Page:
Noe Valley Voice May 2004

Growing Up in Noe Valley

Alvarado School Bells

By Paul Kantus

Now, when I was a lad, growing up in Noe Valley in the 1930s, things were a little different than they are today, especially for those of us who attended public school.

Alvarado Elementary School at 625 Douglass Street drew strictly from our immediate neighborhood. Kids who lived further away, say six or eight city blocks, might go to Edison at Chattanooga and 22nd, or to Kate Kennedy, at the other end of the neighborhood, on 30th Street.

I attended Alvarado in the Depression years, from 1931 to 1937, for kindergarten through the sixth grade.

Kindergarten-class parents paid the school to have milk and graham crackers served to the children at midmorning. I remember getting my milk and crackers for a while. Then I was cut off, along with several other kids. Naturally I wondered why. The reason was my father wasn't getting steady work. He was a marine machinist who worked on repairing the Matson Line ships when they were in port. When no Matson ships were at the dock, there was no work. So at times our family--I was an only child--found it hard to pay for niceties such as milk and crackers at school.

I also remember when I was a member of the Traffic Patrol in sixth grade and we marched with all the other schools in a big parade at Civic Center. We were supposed to wear white shirts and white sweaters, but my folks couldn't afford to buy me a white sweater, so someone else (another parent?) loaned me one for the parade. There were also a couple of years when I didn't get class pictures, because my parents couldn't pay for them.

But we had fun anyway. We started school at eight in the morning and went home at three in the afternoon, with a recess both morning and afternoon and a lunch break. Since I lived only a block from school, I went home for lunch.

All the teachers were women in those days. I remember one year how puzzled we were when Miss Bresler came back from summer vacation with a different name as Mrs. somebody.

The woman I remember most clearly was Miss Torpey, the vice principal. We called her "Torpedo" behind her back. She was in charge of the schoolyard during recess. She brooked no rough playing in the yard. She would grab a recalcitrant kid by the ear and march him up to the principal's office. She carried a large brass-clappered bell with a wooden handle, which she rang to get a young miscreant's attention. And should the poor misbegotten soul try to run away, she'd throw the bell at the kid, and with pretty good aim.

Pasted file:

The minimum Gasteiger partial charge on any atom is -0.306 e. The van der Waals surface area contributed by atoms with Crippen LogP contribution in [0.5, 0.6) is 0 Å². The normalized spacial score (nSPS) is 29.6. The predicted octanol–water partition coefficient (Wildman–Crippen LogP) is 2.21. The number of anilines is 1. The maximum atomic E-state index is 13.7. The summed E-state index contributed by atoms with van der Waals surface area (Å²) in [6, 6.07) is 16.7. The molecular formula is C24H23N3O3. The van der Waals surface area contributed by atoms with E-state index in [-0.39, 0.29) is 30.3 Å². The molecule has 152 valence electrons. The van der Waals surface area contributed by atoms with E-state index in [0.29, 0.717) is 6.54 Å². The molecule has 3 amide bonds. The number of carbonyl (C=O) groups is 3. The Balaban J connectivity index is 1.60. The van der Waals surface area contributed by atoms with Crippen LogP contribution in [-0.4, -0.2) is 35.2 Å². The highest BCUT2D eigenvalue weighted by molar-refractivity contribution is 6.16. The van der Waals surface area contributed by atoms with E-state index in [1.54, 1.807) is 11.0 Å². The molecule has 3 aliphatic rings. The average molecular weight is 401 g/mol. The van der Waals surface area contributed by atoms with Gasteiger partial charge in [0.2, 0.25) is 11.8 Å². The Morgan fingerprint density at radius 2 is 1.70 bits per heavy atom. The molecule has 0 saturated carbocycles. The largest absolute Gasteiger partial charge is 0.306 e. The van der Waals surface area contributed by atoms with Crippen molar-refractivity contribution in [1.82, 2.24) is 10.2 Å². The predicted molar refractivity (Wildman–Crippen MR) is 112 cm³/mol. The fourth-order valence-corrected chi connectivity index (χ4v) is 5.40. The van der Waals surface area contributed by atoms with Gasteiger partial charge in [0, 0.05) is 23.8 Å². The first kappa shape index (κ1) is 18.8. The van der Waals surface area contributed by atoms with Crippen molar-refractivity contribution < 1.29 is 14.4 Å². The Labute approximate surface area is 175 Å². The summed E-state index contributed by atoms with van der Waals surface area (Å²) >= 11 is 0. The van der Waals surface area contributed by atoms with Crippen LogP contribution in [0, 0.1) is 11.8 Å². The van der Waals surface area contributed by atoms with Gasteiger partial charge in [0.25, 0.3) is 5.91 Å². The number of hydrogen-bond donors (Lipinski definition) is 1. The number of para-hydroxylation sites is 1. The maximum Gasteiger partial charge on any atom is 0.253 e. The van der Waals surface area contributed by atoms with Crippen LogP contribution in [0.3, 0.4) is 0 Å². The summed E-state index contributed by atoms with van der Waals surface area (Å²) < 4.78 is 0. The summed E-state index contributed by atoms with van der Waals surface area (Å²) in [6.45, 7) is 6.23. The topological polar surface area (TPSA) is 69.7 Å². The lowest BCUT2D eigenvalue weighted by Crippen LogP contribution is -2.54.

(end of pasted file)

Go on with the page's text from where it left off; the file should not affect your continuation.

She was tough, but she was also fair. She would listen to your side of the story. And my deaf friend Teddy, who lived across the street in the tiny little house on the corner of Douglass and Alvarado, attended Miss Torpey's lip-reading class.

One of my friends in the third grade was Jimmy H. He smoked! He would buy a dime pack of Domino cigarettes at the corner store at 23rd and Eureka, saying they were for his father. Before the bell rang in the mornings, he would stash his pack in a little hiding place under one of the kindergarten rooms. Then he would have to stop at the principal's office and empty out his pockets on Mrs. O'Connor's desk. If there were no cigarettes, he could go to class. Jimmy was short for his age in those days. I wonder if it's true about smoking stunting your growth.

Because my mother taught me to read at a very early age, the school system decided to have me skip a grade. I was led up to the third-grade class on the second floor and told to read a paragraph that was posted on the blackboard. I did so rapidly, and I was told to take an empty seat. My mother was called down to the school for a discussion, and I kept the seat in the third grade.

The only problem I had was that I was always a year younger than my classmates all through school. So in those early years, my classmates were bigger than I was, and you know what that meant in the pecking order!

However, sometime during my three years at James Lick Junior High, I caught up--in height anyway. m

For many years, Paul Kantus has been the chief caretaker of the Noe Valley Historical Archives housed at the Noe Valley-Sally Brunn Library on Jersey Street. If you have stories or old photos to share, give him a call at 647-3753.